1.  Conduct a USEPA Method 9 opacity determination procedure concurrent with the execution of the Method 5 particulate emissions test runs (i.e. the owner/operator is to perform 3 – 1 hour Method 9 tests for each emission point).

2.  Conduct test under “representative performance conditions” per 40CFR 63.7(e)  (i.e. normal operating conditions ).

For each of the other listed sample points (i.e. the raw material dryer, raw mills and finish mills; raw material, clinker, or finished product storage bin, conveying system transfer point, bagging system and bulk loading or unloading system) the owner/operator will use the following opacity measurement procedure.

1.  Conduct a USEPA Method 9 opacity determination procedure.

2.  Conduct test under “representative performance conditions” per 40CFR 63.7(e)  (i.e. normal operating conditions ).  (Note these tests do not have to be performed at the same time as the other performance tests (D/F, particulate or THC) required by the regulation.  

3.  The duration of the testing shall be 3 hours (i.e., 30 – 6 minute averages).  This may be reduced to 1 hour if both of the following conditions are met.

a.   There are no individual readings greater than 10 percent in the first 1-hour period.

b.   There are no more than 3 readings equal to 10 percent for the first 1-hour period.


A “Qualified Observer” must conduct each test.  This observer must be certified by a smoke school or training program following the certification procedure outlined in Method 9.  The certification must be no more than 6 months old at the time of the test.  A copy of the certification document should be attached to the test report submitted to the agency.




For each sample point tested the following information will be collected:

v     The operating or load condition of the equipment being tested (i.e., documentation that the requirement that the “representative performance conditions” were experienced during the testing.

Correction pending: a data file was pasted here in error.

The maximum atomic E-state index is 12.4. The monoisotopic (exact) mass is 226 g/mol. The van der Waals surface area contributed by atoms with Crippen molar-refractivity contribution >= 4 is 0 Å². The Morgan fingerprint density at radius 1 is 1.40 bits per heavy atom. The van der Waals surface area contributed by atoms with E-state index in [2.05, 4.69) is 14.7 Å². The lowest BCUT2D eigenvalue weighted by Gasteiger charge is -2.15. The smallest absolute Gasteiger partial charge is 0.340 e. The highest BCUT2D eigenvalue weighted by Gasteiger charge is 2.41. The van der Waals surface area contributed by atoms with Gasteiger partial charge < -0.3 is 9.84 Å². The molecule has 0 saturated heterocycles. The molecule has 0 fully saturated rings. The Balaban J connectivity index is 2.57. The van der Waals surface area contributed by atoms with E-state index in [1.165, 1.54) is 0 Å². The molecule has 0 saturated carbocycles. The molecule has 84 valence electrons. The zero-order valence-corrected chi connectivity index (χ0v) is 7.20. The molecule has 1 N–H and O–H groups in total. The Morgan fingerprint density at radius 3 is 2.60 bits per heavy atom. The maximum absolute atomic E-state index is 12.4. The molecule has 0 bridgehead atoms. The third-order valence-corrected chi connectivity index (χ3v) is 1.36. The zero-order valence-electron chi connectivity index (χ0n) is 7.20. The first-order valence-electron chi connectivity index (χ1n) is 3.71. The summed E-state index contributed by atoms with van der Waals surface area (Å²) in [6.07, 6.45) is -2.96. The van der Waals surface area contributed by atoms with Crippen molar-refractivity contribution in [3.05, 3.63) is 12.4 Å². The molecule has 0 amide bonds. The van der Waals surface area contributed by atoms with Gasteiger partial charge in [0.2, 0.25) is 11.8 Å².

v     Results of the Method 9 test for each sample point.

v     Observers name and documentation that the observer has a current certification.

v     A clear statement of the maximum 6 – minute average opacity exhibited during the test period and whether or not this is less than the limitation standard for that sample point.

v     The raw data sheets for each test period.

v     Documentation of the calculations used to determine the 6-minute averages

v     Any other information that may impact the quality of the collected data.

v     Any other information required by Method 9.


Facilities which are “major sources” may have 20 or more emission points.  Consequently the manpower needed to conduct all of these Method 9 observations during the initial performance test will be substantial as noted in the introduction.  Further, unless it is the facility’s intent to have these performance test observations (not to mention the routine visual opacity observations required by the Operations and Maintenance Plan) performed by a contractor the facility must have Qualified Observers trained and certified in advance of the performance test.   Fortunately the regulation does not require all of these tests to be executed during the same time period as the performance test period for the D/F or particulate emissions testing.